Oil Futures Gain Ahead of OPEC Talks

Liubov Georges
By  Liubov Georges , DTN Energy Reporter

WASHINGTON (DTN) -- Nearby-delivery oil futures on the New York Mercantile Exchange and the Brent contract on the Intercontinental Exchange drifted higher in afternoon trade Wednesday, with Brent crude settling above $48 per barrel (bbl). The gains came as traders anticipate members of the Organization of the Petroleum Exporting Countries, Russia and allied producers outside the cartel would reach consensus on extending current production cuts into 2021 Thursday following a two-day delay in their scheduled meeting.

The discussions follow the release of U.S. inventory data Wednesday morning that revealed the latest scars from lost demand in the world's largest oil consumer, with demand pressured from a worsening public health crisis that has further slowed the U.S. economy.

Energy Information Administration said nationwide gasoline and distillate fuel supplies rose by a combined 6.7 million bbl in the final week of November, and demand for motor gasoline plunged to a five-month-low 7.97 million barrels per day (bpd) at a time when Americans typically take to the roads en mass for holiday travels. High-frequency data has been pointing towards sagging driving demand since mid-September, with traffic volumes sliding deep below the Jan. 13 baseline.

California recently reimposed a stay-at-home order, and other large U.S. states beefed up restrictions on businesses and movement.

Even as recent vaccine developments are encouraging, major economies in the Western Hemisphere will face a rough winter amid the growing public health crisis which bodes ill for global oil demand. Center for Disease Control Director Robert R. Redfield warned Wednesday that the next three months could be the most difficult in the nation's public health history.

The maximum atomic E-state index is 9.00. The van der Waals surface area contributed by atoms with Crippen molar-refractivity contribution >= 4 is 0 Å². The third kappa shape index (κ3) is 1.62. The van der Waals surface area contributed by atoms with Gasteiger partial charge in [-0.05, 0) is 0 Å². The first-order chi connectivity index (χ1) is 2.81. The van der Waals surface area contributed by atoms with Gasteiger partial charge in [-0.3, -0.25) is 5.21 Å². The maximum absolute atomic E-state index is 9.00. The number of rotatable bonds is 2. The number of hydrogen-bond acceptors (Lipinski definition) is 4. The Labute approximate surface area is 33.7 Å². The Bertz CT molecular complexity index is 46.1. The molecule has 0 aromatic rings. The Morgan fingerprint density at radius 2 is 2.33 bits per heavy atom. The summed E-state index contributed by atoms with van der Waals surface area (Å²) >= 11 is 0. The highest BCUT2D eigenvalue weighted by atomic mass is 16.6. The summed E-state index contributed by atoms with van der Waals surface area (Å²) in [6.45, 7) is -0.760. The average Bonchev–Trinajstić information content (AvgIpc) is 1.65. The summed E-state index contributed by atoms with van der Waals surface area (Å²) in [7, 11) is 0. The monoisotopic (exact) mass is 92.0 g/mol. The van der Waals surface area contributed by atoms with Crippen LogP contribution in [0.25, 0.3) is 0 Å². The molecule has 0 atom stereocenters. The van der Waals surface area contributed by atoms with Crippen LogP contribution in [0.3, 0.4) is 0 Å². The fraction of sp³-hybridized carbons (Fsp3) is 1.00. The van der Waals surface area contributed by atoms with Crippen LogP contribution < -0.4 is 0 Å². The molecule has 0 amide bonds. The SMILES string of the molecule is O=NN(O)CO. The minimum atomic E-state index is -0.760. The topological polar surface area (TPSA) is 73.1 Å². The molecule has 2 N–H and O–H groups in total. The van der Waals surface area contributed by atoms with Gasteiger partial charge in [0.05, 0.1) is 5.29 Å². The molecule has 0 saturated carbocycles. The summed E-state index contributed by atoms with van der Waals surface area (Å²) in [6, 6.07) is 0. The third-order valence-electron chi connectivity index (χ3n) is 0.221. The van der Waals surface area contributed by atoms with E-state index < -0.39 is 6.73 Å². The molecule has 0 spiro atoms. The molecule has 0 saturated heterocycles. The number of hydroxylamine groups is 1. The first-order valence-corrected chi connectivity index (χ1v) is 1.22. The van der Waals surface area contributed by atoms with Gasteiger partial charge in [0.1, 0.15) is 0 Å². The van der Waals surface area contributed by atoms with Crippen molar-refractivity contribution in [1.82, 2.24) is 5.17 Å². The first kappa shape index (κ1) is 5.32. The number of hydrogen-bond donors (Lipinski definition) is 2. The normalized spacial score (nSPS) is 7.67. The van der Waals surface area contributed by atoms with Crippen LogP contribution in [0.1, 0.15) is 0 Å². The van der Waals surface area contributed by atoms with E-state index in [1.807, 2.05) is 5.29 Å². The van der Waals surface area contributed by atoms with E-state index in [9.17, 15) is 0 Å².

His comments, along with weakening U.S. oil demand come ahead of the OPEC+ meeting, with several producers wanting no change to the current agreement that would allow for a 2 million bpd production hike on Jan. 1. United Arab Emirates wants laggard members to make up for their missed quotas, taking an uncharacteristic strong position against its close ally Saudi Arabia. If no agreement is reached, the added barrels will likely swell global oil inventories since demand is nowhere near the levels needed to absorb the additional supply.

Wednesday's gains are a vote by the market that OPEC+ will adjust their agreement delaying the Jan. 1 production hike, with the market for weeks expecting a three-month extension of the 7.7 million bpd output cuts currently in effect through the first quarter of 2021.

Further supporting oil prices, Great Britain announced Wednesday the approval of a coronavirus vaccine, jumping ahead of the United States and the European Union in doing so. The first doses of the experimental vaccine developed by Pfizer and German partner BioNTech are scheduled to be administered in the UK as early as next week. Goldman Sachs projects the UK will be able to vaccinate about 50% of its population by March, followed by the United States and Canada in April, with Japan and Australia reaching those levels by early May.

On the session, West Texas Intermediate crude futures for January delivery gained 73 cents to settle at $45.28 per bbl, and ICE February Brent futures advanced 83 cents to $48.25 per bbl. NYMEX January ULSD futures finished 1.89 cents higher at $1.3662 per gallon, while the January RBOB contract added 1.95 cents to $1.2399 per gallon.

Liubov Georges can be reached at liubov.georges@dtn.com

Liubov Georges